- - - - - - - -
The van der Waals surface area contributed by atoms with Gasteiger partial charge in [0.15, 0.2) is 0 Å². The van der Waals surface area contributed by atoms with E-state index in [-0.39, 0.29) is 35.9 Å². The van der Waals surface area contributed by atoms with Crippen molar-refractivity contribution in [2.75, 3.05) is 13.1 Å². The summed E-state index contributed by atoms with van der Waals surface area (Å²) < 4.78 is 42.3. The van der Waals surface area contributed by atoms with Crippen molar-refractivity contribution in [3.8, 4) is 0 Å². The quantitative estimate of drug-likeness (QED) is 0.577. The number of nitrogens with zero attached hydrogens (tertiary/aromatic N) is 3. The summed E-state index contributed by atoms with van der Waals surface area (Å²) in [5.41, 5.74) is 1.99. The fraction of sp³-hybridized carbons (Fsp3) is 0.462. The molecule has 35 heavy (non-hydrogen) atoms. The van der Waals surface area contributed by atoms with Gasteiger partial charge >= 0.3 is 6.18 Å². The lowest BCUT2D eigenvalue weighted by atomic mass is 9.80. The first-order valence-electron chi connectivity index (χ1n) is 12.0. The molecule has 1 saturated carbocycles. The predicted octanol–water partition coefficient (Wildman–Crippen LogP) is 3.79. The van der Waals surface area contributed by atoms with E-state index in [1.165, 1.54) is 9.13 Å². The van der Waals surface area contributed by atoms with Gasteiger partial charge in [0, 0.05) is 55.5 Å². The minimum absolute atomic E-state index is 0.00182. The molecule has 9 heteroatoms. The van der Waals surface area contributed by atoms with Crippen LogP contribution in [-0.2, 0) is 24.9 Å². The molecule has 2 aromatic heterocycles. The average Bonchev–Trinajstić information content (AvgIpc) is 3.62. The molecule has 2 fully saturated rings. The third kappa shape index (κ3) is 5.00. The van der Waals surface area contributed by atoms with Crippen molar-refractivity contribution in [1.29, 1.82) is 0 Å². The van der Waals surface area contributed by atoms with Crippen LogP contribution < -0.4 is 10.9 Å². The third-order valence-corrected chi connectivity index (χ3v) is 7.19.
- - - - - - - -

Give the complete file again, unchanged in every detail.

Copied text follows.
The van der Waals surface area contributed by atoms with Gasteiger partial charge in [0.15, 0.2) is 0 Å². The van der Waals surface area contributed by atoms with E-state index in [-0.39, 0.29) is 35.9 Å². The van der Waals surface area contributed by atoms with Crippen molar-refractivity contribution in [2.75, 3.05) is 13.1 Å². The summed E-state index contributed by atoms with van der Waals surface area (Å²) < 4.78 is 42.3. The van der Waals surface area contributed by atoms with Crippen molar-refractivity contribution in [3.8, 4) is 0 Å². The quantitative estimate of drug-likeness (QED) is 0.577. The number of nitrogens with zero attached hydrogens (tertiary/aromatic N) is 3. The summed E-state index contributed by atoms with van der Waals surface area (Å²) in [5.41, 5.74) is 1.99. The fraction of sp³-hybridized carbons (Fsp3) is 0.462. The molecule has 35 heavy (non-hydrogen) atoms. The van der Waals surface area contributed by atoms with Gasteiger partial charge >= 0.3 is 6.18 Å². The lowest BCUT2D eigenvalue weighted by atomic mass is 9.80. The first-order valence-electron chi connectivity index (χ1n) is 12.0. The molecule has 1 saturated carbocycles. The predicted octanol–water partition coefficient (Wildman–Crippen LogP) is 3.79. The van der Waals surface area contributed by atoms with E-state index in [1.165, 1.54) is 9.13 Å². The van der Waals surface area contributed by atoms with Gasteiger partial charge in [0, 0.05) is 55.5 Å². The minimum absolute atomic E-state index is 0.00182. The molecule has 9 heteroatoms. The van der Waals surface area contributed by atoms with Crippen LogP contribution in [-0.2, 0) is 24.9 Å². The molecule has 2 aromatic heterocycles. The average Bonchev–Trinajstić information content (AvgIpc) is 3.62. The molecule has 2 fully saturated rings. The third kappa shape index (κ3) is 5.00. The van der Waals surface area contributed by atoms with Crippen molar-refractivity contribution in [1.29, 1.82) is 0 Å². The van der Waals surface area contributed by atoms with Crippen LogP contribution < -0.4 is 10.9 Å². The third-order valence-corrected chi connectivity index (χ3v) is 7.19.